Prentice Gautt is a name that may not be familiar to younger generations of football fans. But the former Oklahoma Sooner, Cleveland Brown, and St. Louis Cardinal running back was a pioneer in the 1950s, becoming the first African-American to play football at OU, joining the team just one year after most racial restrictions were lifted at the school.
Gautt became a two-time All-Big Eight running back, led the team in rushing his junior and senior seasons, and earned MVP of the 1959 Orange Bowl. He was named an Academic All-American his senior season.
Although Gautt excelled on the gridiron, he faced many of the same racial obstacles encountered by Jackie Robinson off the field. Many local restaurants refused to serve him and he was not allowed to stay in some hotels with the rest of the team. Gautt also went through verbal and physical abuse at OU, including late hits in practice.
“Certainly, anyone less of a gentleman than Prentice and anyone with less fortitude would have not allowed the black man to have a chance at Oklahoma,” former teammate Brewster Hobby told the Oklahoman. “He was the one to lead it off, and he certainly set the right kind of example for all of us to follow.”
When coach Bud Wilkinson was pressured against giving Gautt a scholarship in 1956, a group of black doctors arranged to pay Gautt’s tuition at OU. However, within a year, Gautt earned his scholarship and donated his tuition money to another black student.
Gautt said that he and Wilkinson never talked about race during his tenure at Oklahoma.
“We never discussed it,” Gautt said. “But one time after we had graduated, he showed me all the hate mail that he had received.”
“(Wilkinson) was a father figure to me. “He was also my psychologist or psychiatrist. He would come up to me and ask me, ‘What’s happening today?’ He would listen to me.” – Prentice Gautt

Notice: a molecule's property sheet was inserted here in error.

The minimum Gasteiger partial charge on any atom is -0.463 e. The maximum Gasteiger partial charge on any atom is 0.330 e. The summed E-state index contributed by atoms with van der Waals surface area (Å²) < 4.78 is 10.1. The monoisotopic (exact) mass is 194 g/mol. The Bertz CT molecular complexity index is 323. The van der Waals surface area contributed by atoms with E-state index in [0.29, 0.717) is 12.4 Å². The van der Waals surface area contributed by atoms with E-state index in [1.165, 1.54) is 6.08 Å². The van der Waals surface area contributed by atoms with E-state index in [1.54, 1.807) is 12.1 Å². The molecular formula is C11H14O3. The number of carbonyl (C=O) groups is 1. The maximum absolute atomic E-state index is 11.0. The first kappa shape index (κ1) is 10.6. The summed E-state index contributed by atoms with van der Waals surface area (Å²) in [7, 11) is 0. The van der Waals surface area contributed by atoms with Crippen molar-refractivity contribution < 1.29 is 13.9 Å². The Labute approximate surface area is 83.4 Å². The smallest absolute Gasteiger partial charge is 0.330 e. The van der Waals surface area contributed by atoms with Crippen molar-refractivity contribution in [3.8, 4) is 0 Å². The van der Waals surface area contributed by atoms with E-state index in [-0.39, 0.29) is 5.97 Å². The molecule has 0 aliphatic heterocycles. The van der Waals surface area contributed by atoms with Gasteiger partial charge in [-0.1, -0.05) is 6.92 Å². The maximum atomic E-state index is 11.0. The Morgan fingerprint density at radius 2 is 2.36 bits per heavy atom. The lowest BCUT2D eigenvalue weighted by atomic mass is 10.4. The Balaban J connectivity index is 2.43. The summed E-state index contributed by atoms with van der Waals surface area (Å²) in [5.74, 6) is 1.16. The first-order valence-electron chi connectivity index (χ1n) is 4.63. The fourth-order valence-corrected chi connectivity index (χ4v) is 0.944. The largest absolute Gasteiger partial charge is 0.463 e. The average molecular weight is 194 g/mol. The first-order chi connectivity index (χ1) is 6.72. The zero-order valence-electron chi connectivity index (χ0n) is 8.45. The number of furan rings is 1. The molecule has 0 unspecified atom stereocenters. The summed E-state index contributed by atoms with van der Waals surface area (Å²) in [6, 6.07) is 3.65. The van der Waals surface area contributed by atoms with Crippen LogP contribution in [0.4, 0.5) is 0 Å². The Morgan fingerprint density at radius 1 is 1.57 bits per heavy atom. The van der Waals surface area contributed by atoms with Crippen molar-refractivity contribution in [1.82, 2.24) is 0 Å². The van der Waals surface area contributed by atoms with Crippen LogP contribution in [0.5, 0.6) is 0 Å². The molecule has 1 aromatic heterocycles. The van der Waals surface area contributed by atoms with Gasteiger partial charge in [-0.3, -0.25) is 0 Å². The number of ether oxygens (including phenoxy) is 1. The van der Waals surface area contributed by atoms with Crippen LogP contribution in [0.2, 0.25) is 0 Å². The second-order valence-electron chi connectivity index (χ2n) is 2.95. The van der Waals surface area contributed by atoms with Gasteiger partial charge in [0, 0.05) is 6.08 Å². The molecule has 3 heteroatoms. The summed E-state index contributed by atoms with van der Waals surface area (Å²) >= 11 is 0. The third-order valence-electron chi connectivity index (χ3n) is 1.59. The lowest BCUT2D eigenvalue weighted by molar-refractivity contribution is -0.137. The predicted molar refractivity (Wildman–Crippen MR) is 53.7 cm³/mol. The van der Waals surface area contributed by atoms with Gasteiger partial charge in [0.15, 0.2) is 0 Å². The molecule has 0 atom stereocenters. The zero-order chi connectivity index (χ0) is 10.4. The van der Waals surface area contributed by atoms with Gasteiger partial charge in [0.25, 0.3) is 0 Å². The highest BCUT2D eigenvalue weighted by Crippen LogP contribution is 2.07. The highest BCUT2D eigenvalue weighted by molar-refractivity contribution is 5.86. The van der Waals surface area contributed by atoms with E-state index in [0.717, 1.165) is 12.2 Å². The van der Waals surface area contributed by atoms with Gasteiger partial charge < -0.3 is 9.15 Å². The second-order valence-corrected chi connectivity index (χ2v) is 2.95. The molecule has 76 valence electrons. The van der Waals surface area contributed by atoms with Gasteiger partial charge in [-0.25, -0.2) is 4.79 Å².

Gautt was a member of the 1957 team that lost to Notre Dame ending the Sooners 47 game winning streak.
“I Think we were a little complacent,” Gautt said, “But you’ve got to hand it to Notre Dame. They stepped it up and they did what I expected us to do. They got the extra two or three yards, picked up the extra block. You’ve got to hand it to them.
However, many fans blamed Gautt for the loss.
“It bothered me that some people actually said that if I wasn’t on the team, the streak never would have been broken,” Gautt said. “They said that because some players quit and others would leave OU because I was playing. It was ridiculous to think that if I hadn’t played, Bud’s streak could have gone on forever.”
“He went through a lot of tough times, but he was bigger than all of them,” Gautt’s former college teammate Joe Rector told the Oklahoman. “God put him in the right place. He was a great person.”
“I knew him when we were both at Missouri and before I came to OU. Prentice Gautt might be Oklahoma’s Jackie Robinson.” – Sooner A.D. Joe Castiglione
Gautt was drafted by the Cleveland Browns in 1960 and then traded to the Cardinals for QB John Roach the following season. Gautt became a good two-way back for the Cards totaling over 3300 yards from scrimmage and scoring 17 touchdowns in seven seasons in St. Louis.
After retiring in 1967, Gautt coached football and earned his Ph.D. in psychology at Mizzou. He later became assistant commissioner for the Big Eight Conference and a special assistant to the commissioner of the Big 12 Conference.
Gautt sat on several NCAA committees while directing the Big-12 life skills program, and he was named the NCAA Secretary/Treasurer in 1995. Gautt’s name adorns the OU academic center and in 1996 the Big-12 began the Dr. Prentice Gautt Scholarship program, which provides post-graduate scholarships for student-athletes. He was presented an honorary doctorate from OU in 2003.
Gautt was 67 when he suddenly passed away from flu-like symptoms in 2005. He was posthumously given the 2005 Outstanding Contribution to Amateur Football Award by The National Football Foundation(NFF) & enshrined into the College Football Hall of Fame in May 2005.